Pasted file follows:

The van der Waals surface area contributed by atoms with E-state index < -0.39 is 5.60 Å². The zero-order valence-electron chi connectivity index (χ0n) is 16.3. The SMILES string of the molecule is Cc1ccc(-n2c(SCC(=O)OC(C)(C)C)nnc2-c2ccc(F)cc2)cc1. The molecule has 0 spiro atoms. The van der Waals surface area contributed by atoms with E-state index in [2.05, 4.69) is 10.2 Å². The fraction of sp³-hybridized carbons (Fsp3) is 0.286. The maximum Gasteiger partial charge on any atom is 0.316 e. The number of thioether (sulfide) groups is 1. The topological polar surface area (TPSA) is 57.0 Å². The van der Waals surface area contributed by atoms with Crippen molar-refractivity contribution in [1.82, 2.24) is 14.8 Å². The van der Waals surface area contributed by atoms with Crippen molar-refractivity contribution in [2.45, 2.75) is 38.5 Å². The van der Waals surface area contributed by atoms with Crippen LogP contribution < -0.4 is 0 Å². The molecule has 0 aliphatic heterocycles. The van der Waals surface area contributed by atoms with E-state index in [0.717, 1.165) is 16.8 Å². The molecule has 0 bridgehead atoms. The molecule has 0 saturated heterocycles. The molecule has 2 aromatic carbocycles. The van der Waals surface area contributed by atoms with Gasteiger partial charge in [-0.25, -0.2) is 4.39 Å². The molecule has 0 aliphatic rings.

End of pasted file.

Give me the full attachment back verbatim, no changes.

The van der Waals surface area contributed by atoms with E-state index < -0.39 is 5.60 Å². The zero-order valence-electron chi connectivity index (χ0n) is 16.3. The SMILES string of the molecule is Cc1ccc(-n2c(SCC(=O)OC(C)(C)C)nnc2-c2ccc(F)cc2)cc1. The molecule has 0 spiro atoms. The van der Waals surface area contributed by atoms with E-state index in [2.05, 4.69) is 10.2 Å². The fraction of sp³-hybridized carbons (Fsp3) is 0.286. The maximum Gasteiger partial charge on any atom is 0.316 e. The number of thioether (sulfide) groups is 1. The topological polar surface area (TPSA) is 57.0 Å². The van der Waals surface area contributed by atoms with Crippen molar-refractivity contribution in [1.82, 2.24) is 14.8 Å². The van der Waals surface area contributed by atoms with Crippen molar-refractivity contribution in [2.45, 2.75) is 38.5 Å². The van der Waals surface area contributed by atoms with Crippen LogP contribution < -0.4 is 0 Å². The molecule has 0 aliphatic heterocycles. The van der Waals surface area contributed by atoms with E-state index in [0.717, 1.165) is 16.8 Å². The molecule has 0 bridgehead atoms. The molecule has 0 saturated heterocycles. The molecule has 2 aromatic carbocycles. The van der Waals surface area contributed by atoms with Gasteiger partial charge in [-0.25, -0.2) is 4.39 Å². The molecule has 0 aliphatic rings.